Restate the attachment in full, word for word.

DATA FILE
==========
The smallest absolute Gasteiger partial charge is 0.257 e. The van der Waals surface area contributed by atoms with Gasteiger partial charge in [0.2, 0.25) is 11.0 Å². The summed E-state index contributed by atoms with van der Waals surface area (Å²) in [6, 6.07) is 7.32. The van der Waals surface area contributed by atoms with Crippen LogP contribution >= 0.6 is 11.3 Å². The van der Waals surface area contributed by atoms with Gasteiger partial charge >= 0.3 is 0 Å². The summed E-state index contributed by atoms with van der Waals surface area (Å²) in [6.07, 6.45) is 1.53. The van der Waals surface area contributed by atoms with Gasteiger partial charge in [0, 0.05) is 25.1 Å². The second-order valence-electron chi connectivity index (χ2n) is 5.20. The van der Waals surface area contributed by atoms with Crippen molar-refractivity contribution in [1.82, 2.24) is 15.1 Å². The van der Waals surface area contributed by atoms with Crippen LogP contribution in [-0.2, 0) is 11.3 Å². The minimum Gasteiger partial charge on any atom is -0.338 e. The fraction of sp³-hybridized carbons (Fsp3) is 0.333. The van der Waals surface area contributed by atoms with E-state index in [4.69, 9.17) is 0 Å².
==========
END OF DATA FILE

The smallest absolute Gasteiger partial charge is 0.257 e. The van der Waals surface area contributed by atoms with Gasteiger partial charge in [0.2, 0.25) is 11.0 Å². The summed E-state index contributed by atoms with van der Waals surface area (Å²) in [6, 6.07) is 7.32. The van der Waals surface area contributed by atoms with Crippen LogP contribution >= 0.6 is 11.3 Å². The van der Waals surface area contributed by atoms with Gasteiger partial charge >= 0.3 is 0 Å². The summed E-state index contributed by atoms with van der Waals surface area (Å²) in [6.07, 6.45) is 1.53. The van der Waals surface area contributed by atoms with Gasteiger partial charge in [0, 0.05) is 25.1 Å². The second-order valence-electron chi connectivity index (χ2n) is 5.20. The van der Waals surface area contributed by atoms with Crippen molar-refractivity contribution in [1.82, 2.24) is 15.1 Å². The van der Waals surface area contributed by atoms with Crippen LogP contribution in [-0.2, 0) is 11.3 Å². The minimum Gasteiger partial charge on any atom is -0.338 e. The fraction of sp³-hybridized carbons (Fsp3) is 0.333. The van der Waals surface area contributed by atoms with E-state index in [4.69, 9.17) is 0 Å².